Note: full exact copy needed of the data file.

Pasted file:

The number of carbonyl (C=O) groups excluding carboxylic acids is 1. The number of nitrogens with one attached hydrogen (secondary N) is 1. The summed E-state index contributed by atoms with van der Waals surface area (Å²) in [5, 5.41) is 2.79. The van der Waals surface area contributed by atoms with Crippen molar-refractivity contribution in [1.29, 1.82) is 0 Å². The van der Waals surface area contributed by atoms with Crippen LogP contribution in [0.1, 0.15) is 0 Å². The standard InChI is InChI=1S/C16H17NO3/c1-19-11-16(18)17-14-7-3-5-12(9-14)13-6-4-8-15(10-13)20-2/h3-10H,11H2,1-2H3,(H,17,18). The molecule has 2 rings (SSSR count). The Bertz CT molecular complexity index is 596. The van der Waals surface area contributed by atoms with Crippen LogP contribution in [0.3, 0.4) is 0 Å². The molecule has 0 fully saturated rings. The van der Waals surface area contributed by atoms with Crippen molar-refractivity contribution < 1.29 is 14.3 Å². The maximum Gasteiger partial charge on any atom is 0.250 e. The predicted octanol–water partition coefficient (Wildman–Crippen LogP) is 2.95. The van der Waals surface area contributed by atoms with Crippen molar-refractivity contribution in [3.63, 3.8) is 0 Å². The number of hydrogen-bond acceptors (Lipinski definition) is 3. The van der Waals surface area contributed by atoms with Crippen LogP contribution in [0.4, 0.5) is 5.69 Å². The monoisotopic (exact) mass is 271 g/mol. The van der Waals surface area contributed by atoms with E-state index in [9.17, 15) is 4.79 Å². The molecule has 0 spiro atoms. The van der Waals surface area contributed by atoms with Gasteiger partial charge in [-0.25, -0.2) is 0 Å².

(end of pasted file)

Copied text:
The number of carbonyl (C=O) groups excluding carboxylic acids is 1. The number of nitrogens with one attached hydrogen (secondary N) is 1. The summed E-state index contributed by atoms with van der Waals surface area (Å²) in [5, 5.41) is 2.79. The van der Waals surface area contributed by atoms with Crippen molar-refractivity contribution in [1.29, 1.82) is 0 Å². The van der Waals surface area contributed by atoms with Crippen LogP contribution in [0.1, 0.15) is 0 Å². The standard InChI is InChI=1S/C16H17NO3/c1-19-11-16(18)17-14-7-3-5-12(9-14)13-6-4-8-15(10-13)20-2/h3-10H,11H2,1-2H3,(H,17,18). The molecule has 2 rings (SSSR count). The Bertz CT molecular complexity index is 596. The van der Waals surface area contributed by atoms with Crippen LogP contribution in [0.3, 0.4) is 0 Å². The molecule has 0 fully saturated rings. The van der Waals surface area contributed by atoms with Crippen molar-refractivity contribution < 1.29 is 14.3 Å². The maximum Gasteiger partial charge on any atom is 0.250 e. The predicted octanol–water partition coefficient (Wildman–Crippen LogP) is 2.95. The van der Waals surface area contributed by atoms with Crippen molar-refractivity contribution in [3.63, 3.8) is 0 Å². The number of hydrogen-bond acceptors (Lipinski definition) is 3. The van der Waals surface area contributed by atoms with Crippen LogP contribution in [0.4, 0.5) is 5.69 Å². The monoisotopic (exact) mass is 271 g/mol. The van der Waals surface area contributed by atoms with E-state index in [9.17, 15) is 4.79 Å². The molecule has 0 spiro atoms. The van der Waals surface area contributed by atoms with Gasteiger partial charge in [-0.25, -0.2) is 0 Å².